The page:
Indeed, the clinic was built and subsequently expanded in the 1960s, 1970s, and 1980s, with the addition of several floors to the original clinic building as well as the construction of the Diagnostic Hospital and parking facilities. Hospital Corporation of America (HCA) of Nashville purchased the clinic and hospital in 1969, and Arnold served on the company’s board of governors from 1974 to 1980. Arnold also was a founder and orchestrated the building in the Texas Medical Center of the Houston International Hospital, a two-hundred-bed mental health facility with twenty-seven psychiatrists as partners, plus his brothers Hiram (UTMB Class of 1940) and Hugh (UTMB Class of 1941). “It’s rare when you find a physician who has had so much business success while still carrying on with the compassionate care of patients,” says Doug McGaughey, former senior director of gift planning services at UTMB, who worked with Arnold in organizing financial planning seminars for alumni presented under the auspices of the UTMB Heritage Council. Arnold demonstrated his business savvy as a youth when he noticed that some of his father’s patients who claimed they didn’t have money to pay their bills were driving new cars. “After I realized what was going on, I became my father’s collection agency,” says Arnold. Following his father’s death, he learned a bit about salesmanship by working at a Walgreen’s drug store peddling vitamins and bourbon. “The bourbon was more popular,” he says.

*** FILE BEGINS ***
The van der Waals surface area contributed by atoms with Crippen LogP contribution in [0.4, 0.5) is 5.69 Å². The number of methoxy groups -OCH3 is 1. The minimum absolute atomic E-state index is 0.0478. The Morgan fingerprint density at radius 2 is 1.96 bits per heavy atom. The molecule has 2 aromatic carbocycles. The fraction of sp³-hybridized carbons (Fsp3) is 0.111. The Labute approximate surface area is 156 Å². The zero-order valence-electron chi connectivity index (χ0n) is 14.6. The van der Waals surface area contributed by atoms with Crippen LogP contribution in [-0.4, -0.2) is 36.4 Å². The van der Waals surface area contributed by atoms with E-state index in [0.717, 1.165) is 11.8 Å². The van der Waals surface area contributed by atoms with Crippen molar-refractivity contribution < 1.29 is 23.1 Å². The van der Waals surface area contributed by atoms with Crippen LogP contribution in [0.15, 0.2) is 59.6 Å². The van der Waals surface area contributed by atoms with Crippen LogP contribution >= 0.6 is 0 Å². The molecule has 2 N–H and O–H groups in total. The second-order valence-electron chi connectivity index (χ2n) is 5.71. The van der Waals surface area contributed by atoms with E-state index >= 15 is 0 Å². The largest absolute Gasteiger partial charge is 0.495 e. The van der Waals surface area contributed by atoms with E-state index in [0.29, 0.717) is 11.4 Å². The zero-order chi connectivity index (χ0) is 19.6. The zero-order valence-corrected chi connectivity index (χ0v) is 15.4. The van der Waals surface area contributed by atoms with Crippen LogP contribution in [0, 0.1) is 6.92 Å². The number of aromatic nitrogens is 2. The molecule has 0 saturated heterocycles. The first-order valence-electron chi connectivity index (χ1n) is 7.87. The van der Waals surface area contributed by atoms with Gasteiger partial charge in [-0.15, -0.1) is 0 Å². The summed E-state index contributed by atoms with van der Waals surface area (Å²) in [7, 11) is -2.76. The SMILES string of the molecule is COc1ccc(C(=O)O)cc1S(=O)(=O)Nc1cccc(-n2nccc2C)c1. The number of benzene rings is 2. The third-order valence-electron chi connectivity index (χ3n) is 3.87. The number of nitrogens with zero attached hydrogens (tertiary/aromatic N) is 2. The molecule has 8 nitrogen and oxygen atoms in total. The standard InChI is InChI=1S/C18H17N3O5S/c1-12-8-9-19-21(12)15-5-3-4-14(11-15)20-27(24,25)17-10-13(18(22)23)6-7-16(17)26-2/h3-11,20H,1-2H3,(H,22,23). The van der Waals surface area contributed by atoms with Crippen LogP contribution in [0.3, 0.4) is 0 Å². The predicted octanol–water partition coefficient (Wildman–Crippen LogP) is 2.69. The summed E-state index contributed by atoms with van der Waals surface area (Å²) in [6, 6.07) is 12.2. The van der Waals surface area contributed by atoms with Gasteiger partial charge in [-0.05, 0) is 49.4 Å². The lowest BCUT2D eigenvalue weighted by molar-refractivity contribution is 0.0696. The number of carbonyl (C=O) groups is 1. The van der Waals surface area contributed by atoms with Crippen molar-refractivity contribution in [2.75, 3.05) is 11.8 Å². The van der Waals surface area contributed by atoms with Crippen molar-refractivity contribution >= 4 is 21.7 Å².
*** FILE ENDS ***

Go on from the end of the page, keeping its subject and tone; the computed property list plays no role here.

Although a shrewd businessman, Arnold has always put his patients first. “He takes time to listen and is truly interested in your welfare,” says one of Arnold’s former patients, Edelmira Holland, a lawyer in Houston. “I hated for him to retire,” she says. “He was so kind and always followed up with you—never forgot about you.” Since retiring, Arnold has served on various committees of UTMB’s Development Board and as president of the DCH Medical Foundation, which awards scholarships to nursing students. He also serves on the boards of the Houston Forum and the McGovern Museum of Health and Medical Science in Houston. Although he has won many honors—including serving as a delegate to the White House Conference on Aging in 1995 and receiving the Great Texas Honors Award from the National Foundation of Ileitis and Colitis in 1979—Arnold says he most cherishes his 1983 Ashbel Smith Distinguished Alumnus Award conferred by UTMB for outstanding service to his school, community, and profession.
Though clearly entrenched and admired in Houston’s business, philanthropic, and social circles, Arnold goes to Galveston whenever he can. He and his wife have a condominium at the Galveston Yacht Basin, where they formerly had a boat and where Arnold had a reputation as an avid fisherman. Known for wearing his lucky yellow socks whenever he went offshore, his boat captains called him “Doc” and were amazed that he never got sick, even on stormy seas. “There’d be times when the boat would be invisible between the waves and my dad would be just fine with it,” says Arnold’s son William. Perhaps that’s not surprising for someone who made a career of calmly coming up with difficult diagnoses and shrewdly negotiating multimillion-dollar hospital land and construction deals. The Methodist Hospital purchased the Diagnostic Clinic of Houston’s medical offices and hospital from HCA in 1993 and has continued the tradition that Arnold started nearly fifty years ago. All in all, Arnold says, things have worked out “mighty fine.”